NURS 6501 Urinary tract infections (UTIs) Discussion

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NURS 6501 Urinary tract infections (UTIs) Discussion

NURS 6501 Urinary tract infections (UTIs) Discussion

Urinary tract infections (UTIs) are caused by bacteria—most
often Escherichia coli. However, certain viruses, fungi, and parasites can also
lead to infection. The infection can affect the lower and upper urinary tract,
including the urethra, prostate (in males), bladder, ureter, and kidney. Due to
the progression of the disease and human anatomy, symptoms present differently
among the sexes as well as among age groups. It is important to understand how
these factors, as well as others, impact the pathophysiology of UTIs. Advanced
practice nurses must have this foundation in order to properly diagnose
patients.

To prepare:

Review Chapter 29 in the Huether and McCance text. Identify
the pathophysiology of lower and upper urinary tract infections. Consider the
similarities and differences between the two types of infections.

Select two of the following patient factors: genetics,
gender, ethnicity, age, or behavior. Reflect on how the factors you selected
might impact the pathophysiology of the infections, as well as the diagnosis of
and treatment for the infections.

By Day 3

Post a description of the pathophysiology of lower and upper
urinary tract infections, including their similarities and differences. Then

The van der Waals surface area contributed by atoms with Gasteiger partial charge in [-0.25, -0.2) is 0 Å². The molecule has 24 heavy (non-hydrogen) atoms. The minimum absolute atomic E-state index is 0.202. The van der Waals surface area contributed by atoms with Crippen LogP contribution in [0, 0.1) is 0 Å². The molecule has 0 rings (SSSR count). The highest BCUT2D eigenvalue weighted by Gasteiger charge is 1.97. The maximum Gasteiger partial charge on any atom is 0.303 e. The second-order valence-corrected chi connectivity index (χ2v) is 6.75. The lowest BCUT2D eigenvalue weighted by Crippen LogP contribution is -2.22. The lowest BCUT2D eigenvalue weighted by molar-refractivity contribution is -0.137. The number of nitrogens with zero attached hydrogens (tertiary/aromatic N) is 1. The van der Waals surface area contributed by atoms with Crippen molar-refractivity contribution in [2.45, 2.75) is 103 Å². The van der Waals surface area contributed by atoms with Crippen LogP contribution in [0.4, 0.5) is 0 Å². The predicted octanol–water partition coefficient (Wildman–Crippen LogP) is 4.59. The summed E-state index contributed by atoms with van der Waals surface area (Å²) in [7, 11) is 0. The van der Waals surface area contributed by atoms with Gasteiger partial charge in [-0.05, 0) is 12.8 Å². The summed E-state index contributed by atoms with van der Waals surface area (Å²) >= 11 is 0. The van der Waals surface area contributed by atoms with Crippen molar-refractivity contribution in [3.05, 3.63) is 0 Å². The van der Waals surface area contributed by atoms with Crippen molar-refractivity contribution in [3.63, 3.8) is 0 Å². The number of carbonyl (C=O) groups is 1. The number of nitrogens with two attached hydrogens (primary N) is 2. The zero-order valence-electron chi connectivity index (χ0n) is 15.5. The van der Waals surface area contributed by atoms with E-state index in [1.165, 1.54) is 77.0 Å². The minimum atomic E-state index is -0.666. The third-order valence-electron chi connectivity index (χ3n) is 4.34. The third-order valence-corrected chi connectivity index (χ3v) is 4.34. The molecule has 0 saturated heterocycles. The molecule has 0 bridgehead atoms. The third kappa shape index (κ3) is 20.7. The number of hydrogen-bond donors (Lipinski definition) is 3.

explain how the factors you selected might impact the pathophysiology of the
infections, as well as the diagnosis of and treatment for the infections.

Read a selection of your colleagues’ responses.

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By Day 6

Respond to at least two of your colleagues on two different
days who selected at least one different factor than you, in one or more of the
following ways:

Offer alternative diagnoses and prescription of treatment
options for urinary tract infections.

Share an insight from having read your colleague’s posting,
synthesizing the information to provide new perspectives.

Anyone can get a urinary tract infection, but they are more common in women. This is because the urethra (tube the carries urine out of the body) in females is shorter and closer to the anus, where E. coli bacteria are common. Older adults also are at higher risk for developing cystitis. This increased risk may be due to incomplete emptying of the bladder. There are several medical conditions that can be related to this, including an enlarged prostate or a bladder prolapse (a condition where the bladder falls or slips out of its usual position).

If you get frequent urinary tract infections, your healthcare provider may do tests to check for other health problems — such as diabetes or an abnormal urinary system—that may be contributing to your infections. People with frequent UTIs are occasionally given low-dose antibiotics for a period of time to prevent the infection from coming back. This cautious approach to treating frequent UTIs is because your body can develop a resistance to the antibiotic and you can get other types of infections, such as C. diff colitis. This practice is used very infrequently.

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